Six years ago, I had to convince the pass gate people that I was there to meet with a communications person from Chrysler on the first day of the Twin Cities Auto Show.
It was six year ago when the trajectory of this work went into hyperspace. All of the work, door knocking, competing and finding regular readers was not in vain.
This year, it was my door that was knocking. When I answered it, it was the Greater Metropolitan Automobile Dealer Association. In addition to putting together a four-article package for the magazine I write for locally, GMADA asked me to provide with additional content in the program for the 44th Twin Cities Auto Show, along with additional web content.
I went back into hyperspace. Then delivered on content that everyone at GMADA really liked. To that extent, I found myself wearing a different badge than my colleagues in the media local. I was honored, but very humble about attaining such status. Yet, I found myself at the Minneapolis Convention Center three times in the course of two days – Roll-In on the day before the show opened, the Media Preview along with V&R's Meetup on the morning of the opening of the show, and several hours later for the Opening Night Party with GMADA.
This was just a span of six years. It felt like forever. Yet, my humility never prepared me for this larger role in the Twin Cities Auto Show. This was far from my own wildest dreams.
Those dreams began in 2005 when I attended my first Twin Cities Auto Show. Just walking in after work over at Target's headquarters along the Skyway system to see for myself how my adopted home does auto shows. Since then, I've been an advocate in creating deeper value to our annual stop on the auto show circuit. From a role of a blogger, it grew into something larger. So has the progression and maturation of the Twin Cities Auto Show.
This year, I did not see it from the opening of the auto show. My view of the show came weeks earlier. Engagement with the show's producers and public relations teams became deeper in knowing what will be shown, which brands will not appear on the floor and other issues that visitors to the show may or may not see.
When I talk about this home market, there are some realities that are certain. Vehicle sales in Minnesota favor trucks and SUVs over cars by a 70/30 margin. Whether the enthusiast community want to embrace this fact, everyday customers drive this market towards providing their families an SUV as a year-round vehicle or to use a truck for both work/commuter and recreation.
You can see from a majority of the patrons that they wanted to look at trucks and SUVs, while entertained by the vehicles displayed at Luxury Lane and other sports and luxury cars dotted around the convention center. Even Hall of Fame football player and former Associate Judge of the Minnesota Supreme Court Alan Page brought his family to look at some SUVs. He was seen examining the 2018 Volkswagen Atlas.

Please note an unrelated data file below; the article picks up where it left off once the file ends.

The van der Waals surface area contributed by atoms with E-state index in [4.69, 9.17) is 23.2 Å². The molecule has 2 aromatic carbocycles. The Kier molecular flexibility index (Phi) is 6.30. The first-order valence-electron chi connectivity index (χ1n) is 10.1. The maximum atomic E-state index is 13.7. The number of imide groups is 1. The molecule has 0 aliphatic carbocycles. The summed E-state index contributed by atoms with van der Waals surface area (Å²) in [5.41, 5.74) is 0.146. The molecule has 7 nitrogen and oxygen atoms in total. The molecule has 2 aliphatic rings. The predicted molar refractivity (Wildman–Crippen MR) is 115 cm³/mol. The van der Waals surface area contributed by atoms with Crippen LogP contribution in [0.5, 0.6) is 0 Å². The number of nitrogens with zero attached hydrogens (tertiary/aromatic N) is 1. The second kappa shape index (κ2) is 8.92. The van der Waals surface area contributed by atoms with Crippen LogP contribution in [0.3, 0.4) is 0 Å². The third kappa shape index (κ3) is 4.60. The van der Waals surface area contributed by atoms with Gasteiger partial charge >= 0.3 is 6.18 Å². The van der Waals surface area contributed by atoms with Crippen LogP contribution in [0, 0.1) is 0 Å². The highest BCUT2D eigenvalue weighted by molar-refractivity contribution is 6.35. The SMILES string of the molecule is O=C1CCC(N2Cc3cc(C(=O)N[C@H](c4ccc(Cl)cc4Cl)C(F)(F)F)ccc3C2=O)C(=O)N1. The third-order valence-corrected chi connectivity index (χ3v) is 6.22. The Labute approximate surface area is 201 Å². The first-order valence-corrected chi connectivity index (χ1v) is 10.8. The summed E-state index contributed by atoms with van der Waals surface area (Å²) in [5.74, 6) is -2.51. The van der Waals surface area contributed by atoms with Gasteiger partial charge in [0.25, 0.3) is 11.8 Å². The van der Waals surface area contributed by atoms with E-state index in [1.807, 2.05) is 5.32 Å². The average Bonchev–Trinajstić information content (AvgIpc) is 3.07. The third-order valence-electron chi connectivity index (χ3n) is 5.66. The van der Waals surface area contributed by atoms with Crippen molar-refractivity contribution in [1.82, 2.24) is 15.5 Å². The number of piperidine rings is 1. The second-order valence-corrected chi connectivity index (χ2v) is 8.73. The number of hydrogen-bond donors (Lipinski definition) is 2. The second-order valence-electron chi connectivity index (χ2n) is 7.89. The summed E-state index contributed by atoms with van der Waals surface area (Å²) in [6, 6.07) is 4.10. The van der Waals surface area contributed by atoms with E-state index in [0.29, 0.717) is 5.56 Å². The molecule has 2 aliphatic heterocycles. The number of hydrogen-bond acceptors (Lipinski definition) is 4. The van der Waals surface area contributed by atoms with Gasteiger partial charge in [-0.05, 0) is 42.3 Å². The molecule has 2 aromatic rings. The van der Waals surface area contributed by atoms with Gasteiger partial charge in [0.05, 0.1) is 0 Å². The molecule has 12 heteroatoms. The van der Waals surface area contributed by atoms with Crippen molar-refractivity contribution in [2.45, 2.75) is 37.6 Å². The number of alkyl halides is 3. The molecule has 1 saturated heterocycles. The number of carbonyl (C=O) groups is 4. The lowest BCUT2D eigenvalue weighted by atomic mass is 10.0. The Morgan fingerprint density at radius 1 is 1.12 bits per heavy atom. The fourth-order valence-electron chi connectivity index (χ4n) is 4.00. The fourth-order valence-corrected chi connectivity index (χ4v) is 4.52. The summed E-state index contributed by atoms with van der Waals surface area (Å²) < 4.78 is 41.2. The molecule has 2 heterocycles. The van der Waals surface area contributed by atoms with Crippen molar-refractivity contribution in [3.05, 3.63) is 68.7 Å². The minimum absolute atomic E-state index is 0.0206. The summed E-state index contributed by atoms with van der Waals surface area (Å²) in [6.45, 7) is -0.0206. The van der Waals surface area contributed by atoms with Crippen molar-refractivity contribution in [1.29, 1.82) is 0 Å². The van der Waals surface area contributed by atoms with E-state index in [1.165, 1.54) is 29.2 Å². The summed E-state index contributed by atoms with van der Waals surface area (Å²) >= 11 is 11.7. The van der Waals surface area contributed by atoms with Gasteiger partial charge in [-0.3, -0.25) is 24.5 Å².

For the enthusiasts, there were some highlights. Nissan brought a GT-R to the show, fulfilling complaints by enthusiasts regarding this model's absence. There were two Acura NSXs – perhaps one more than seen at most auto shows across North America. Luxury Lane is always a place for dreams to come true. It had a couple of Aston Martins, a couple of Bentleys, a Maserati, an Alfa Romeo 4C, a Lotus Evora 400…to name a few.
This show became an interesting quandary. I walk a line between groups of readers…even those who are friends. Some care about certain brands and specific models. Others could care less about a particular vehicle of segment. This is always a challenge personally as this job gives me a platform to cover everything the market offers to consumers. In-between the talk of hating crossovers and SUVs to “(insert a particular brand here) sucks,” my position in the middle gets challenged.
This is truer on the floor of an auto show. If I stray from my editorial cloak, my enthusiast side comes out. It means I punched out the clock and get that chance to enjoy something for a change. Yet, my eyes have narrowed over the years. It focuses on certain products that excite me over others. Yet, the editorial side influenced my enthusiast side. This seems to be a problem with my friends. It is not because a vast majority of my social media posts are automotive-related. Maybe because most of my social media followers happen to be of the automotive persuasion.
It is that I found myself with one foot in reality and the other in chase of those childhood automotive dreams. I was given quizzical looks when I saw that the auto show had a quartet of 2018 Fords on display – the revised F-150 and Mustang, along with the new Ecosport and Expedition. I also had my semi-emotive moment with the sighting of the Lexus LC 500 on their stand. All of this, to name a few.
Back to enthusiasts, I always attempt a chance to connect with fellow locals whom I know to connect at the show. Whether they were from the car community, the local auto retail contingent or others whom I met along the way, the Twin Cities Auto Show is indeed a gathering place. Sometimes you can't put them on your schedule. This is a lesson learned after a few attempts at doing so. You can better coordinate such a thing somehow. Or, try again next year – perhaps the next day.
One more thing to address. Apparently, the advertising and marketing folks that were promoting the auto show came out with a creepy likeness of me in their adverts. No, it was not intentional. You pointed it out though, not to my amusement. For the record, that certainly wasn't me. Not even close. Would I look like I came from the Northwest Territories in that getup? Or have pixelixed glasses like T-Pain? Sorry…you tried.
Still, I was even blessed for taking on a greater role and gained deeper access to this year's local auto show. It will be running through March 19. You might see me there again. OK, twice. I also have an extra ticket…